Caution is called for where there is a history of prostatic hypertrophy, narrow angle glaucoma or increased intra-ocular pressure, because of lofepramine's anticholinergic properties.

In chronic constipation, tricyclic antidepressants may cause paralytic ileus, particularly in elderly and bedridden patients.

Care should be exercised in patients with tumours of the adrenal medulla (e.g. phaeochromocytoma, neuroblastoma) in whom tricyclic antidepressants may provoke hypertensive crises.

Blood pressure should be checked before initiating treatment because individuals with hypertension, or an unstable circulation, may react to lofepramine with a fall in blood pressure.

Anaesthetics may increase the risks of arrhythmias and hypotension (see Interactions), therefore before local or general anaesthesia, the anaesthetist should be informed that the patient has been taking lofepramine.

Lofepramine should be used with caution where there is a history of mania. Psychotic symptoms may be aggravated. There have also been reports of hypomanic or manic episodes during a depressive phase in patients with cyclic affective disorders receiving tricyclic antidepressants.

It is recommended that abrupt withdrawal of lofepramine be avoided unless essential, because withdrawal symptoms may occur on abrupt cessation of therapy. Withdrawal symptoms may include insomnia, irritability and excessive perspiration.

Lofepramine can prolong the QT-interval in The ECG and may lead to Torsades de Pointes. Lofepramine may only be used with particular caution when other risk factors for Torsades de Pointes are present, such as:

• congenital long QT syndrome

• other clinically significant cardiac disorders

• parallel treatment with medicinal products,

which also prolong the QT interval in the ECG or can cause hypokalaemia. If Torsades de Pointes occur the treatment with lofepramine has to be stopped.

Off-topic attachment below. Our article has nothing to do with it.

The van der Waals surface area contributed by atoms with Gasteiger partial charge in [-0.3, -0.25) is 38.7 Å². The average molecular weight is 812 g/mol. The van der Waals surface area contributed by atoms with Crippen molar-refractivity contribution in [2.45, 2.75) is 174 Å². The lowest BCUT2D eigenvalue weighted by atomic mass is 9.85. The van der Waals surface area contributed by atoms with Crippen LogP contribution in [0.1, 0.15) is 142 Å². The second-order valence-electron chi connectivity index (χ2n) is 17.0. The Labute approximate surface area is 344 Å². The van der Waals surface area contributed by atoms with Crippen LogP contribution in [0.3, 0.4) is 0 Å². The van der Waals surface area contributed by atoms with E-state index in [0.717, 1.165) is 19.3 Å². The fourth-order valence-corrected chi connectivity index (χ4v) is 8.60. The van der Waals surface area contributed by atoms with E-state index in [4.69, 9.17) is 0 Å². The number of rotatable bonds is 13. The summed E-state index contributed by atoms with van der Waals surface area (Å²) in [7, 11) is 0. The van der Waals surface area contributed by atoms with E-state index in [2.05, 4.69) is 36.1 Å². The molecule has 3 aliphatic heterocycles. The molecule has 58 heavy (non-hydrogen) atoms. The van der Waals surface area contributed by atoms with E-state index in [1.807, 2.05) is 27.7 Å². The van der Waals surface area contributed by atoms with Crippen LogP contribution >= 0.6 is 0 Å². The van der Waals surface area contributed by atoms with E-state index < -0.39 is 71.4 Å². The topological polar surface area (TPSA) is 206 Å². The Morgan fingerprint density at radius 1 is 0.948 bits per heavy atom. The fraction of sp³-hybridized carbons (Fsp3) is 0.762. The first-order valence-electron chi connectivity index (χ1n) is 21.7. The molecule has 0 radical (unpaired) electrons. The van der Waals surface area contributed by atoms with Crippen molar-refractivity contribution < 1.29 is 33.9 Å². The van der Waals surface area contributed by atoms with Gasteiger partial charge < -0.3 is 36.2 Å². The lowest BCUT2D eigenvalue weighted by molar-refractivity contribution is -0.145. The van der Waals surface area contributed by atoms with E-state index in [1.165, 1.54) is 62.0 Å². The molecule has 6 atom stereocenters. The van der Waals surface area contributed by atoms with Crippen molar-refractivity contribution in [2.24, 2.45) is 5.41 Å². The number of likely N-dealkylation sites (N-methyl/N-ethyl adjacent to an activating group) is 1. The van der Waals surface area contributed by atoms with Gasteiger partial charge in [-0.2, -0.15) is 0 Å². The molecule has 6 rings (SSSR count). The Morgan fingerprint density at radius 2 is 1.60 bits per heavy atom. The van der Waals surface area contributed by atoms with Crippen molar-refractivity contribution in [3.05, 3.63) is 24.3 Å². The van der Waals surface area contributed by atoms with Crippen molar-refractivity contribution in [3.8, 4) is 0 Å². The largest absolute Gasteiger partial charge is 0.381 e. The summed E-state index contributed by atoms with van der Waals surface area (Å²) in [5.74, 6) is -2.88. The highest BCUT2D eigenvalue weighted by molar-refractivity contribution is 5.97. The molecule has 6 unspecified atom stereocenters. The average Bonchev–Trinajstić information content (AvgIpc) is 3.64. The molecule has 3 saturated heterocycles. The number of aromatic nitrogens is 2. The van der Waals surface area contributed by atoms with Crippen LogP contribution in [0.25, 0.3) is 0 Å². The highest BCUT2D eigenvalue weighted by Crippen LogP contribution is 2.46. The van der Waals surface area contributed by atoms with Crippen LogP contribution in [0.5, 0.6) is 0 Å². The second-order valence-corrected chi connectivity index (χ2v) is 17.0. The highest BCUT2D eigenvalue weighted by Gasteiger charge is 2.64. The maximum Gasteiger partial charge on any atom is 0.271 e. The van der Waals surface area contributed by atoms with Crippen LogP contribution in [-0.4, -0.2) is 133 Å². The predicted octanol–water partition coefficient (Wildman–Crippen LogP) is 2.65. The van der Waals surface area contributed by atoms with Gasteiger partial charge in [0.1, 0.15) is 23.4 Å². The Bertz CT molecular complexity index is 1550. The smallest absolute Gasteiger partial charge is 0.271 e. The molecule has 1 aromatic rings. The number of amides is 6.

There are isolated reports of agranulocytosis, pancytopenia and thrombocytopenia reported in association with lofepramine (see section 4.8). Monitoring of full blood count should be considered before start of treatment and periodically during treatment, particularly in patients with a history of blood dyscrasias.

Hyponatraemia (usually in the elderly and possibly due to inappropriate secretion of antidiuretic hormone) has been associated with all types of antidepressants and should be considered in all patients who develop drowsiness, confusion or convulsions while taking lofepramine.

Serotonin syndrome

Concomitant administration of lofepramine and buprenorphine, buprenorphine/naloxone may result in serotonin syndrome, a potentially like-threatening condition (see section 4.5). If concomitant treatment with buprenorphine-containing drugs is clinically warranted, careful observation of the patient is advised, particularly during treatment initiation and dose increases. Symptoms of serotonin syndrome may include mental-status changes, autonomic instability, neuromuscular abnormalities, and/or gastrointestinal symptoms. If serotonin syndrome is suspected, a dose reduction or discontinuation of therapy should be considered depending on the severity of the symptoms.

Excipient Warnings

This product contains:

• 10%v/v ethanol. This medicine contains 395mg of alcohol (ethanol) in each 5 ml dose which is equivalent to 10ml of beer or 4ml of wine per dose. A dose of 15ml of this medicine administered to an adult weighing 70 kg would result in exposure to 17mg/kg of ethanol which may cause a rise in blood alcohol concentration (BAC) of about 3mg/100ml. Co-administration with medicines containing e.g. propylene glycol or ethanol may lead to accumulation of ethanol and induce adverse effects.

• Liquid maltitol (E965). Patients with rare hereditary problems of fructose intolerance should not take this medicine.

• Sorbitol (E420). This medicine contains 1364mg sorbitol in each 5ml dose. The additive effect of concomitantly administered products containing sorbitol (or fructose) and dietary intake of sorbitol (or fructose) should be taken into account. The content of sorbitol in medicinal products for oral use may affect the bioavailability of other medicinal products for oral use administered concomitantly. Patients with hereditary fructose intolerance (HFI) should not take/be given this medicine.

• Methyl (E218) and propyl hydroxybenzoates (E216). May cause allergic reactions (possibly delayed)

• Propylene glycol (E1520). This medicine contains 108.4mg propylene glycol per 5ml dose.

• Sodium. This medicine contains less than 1mmol sodium (23mg) per 5ml dose, that is to say essentially 'sodium-free'.

Paediatric population

Lofepramine is not recommended for the treatment of children and adolescents under the age of 18 years.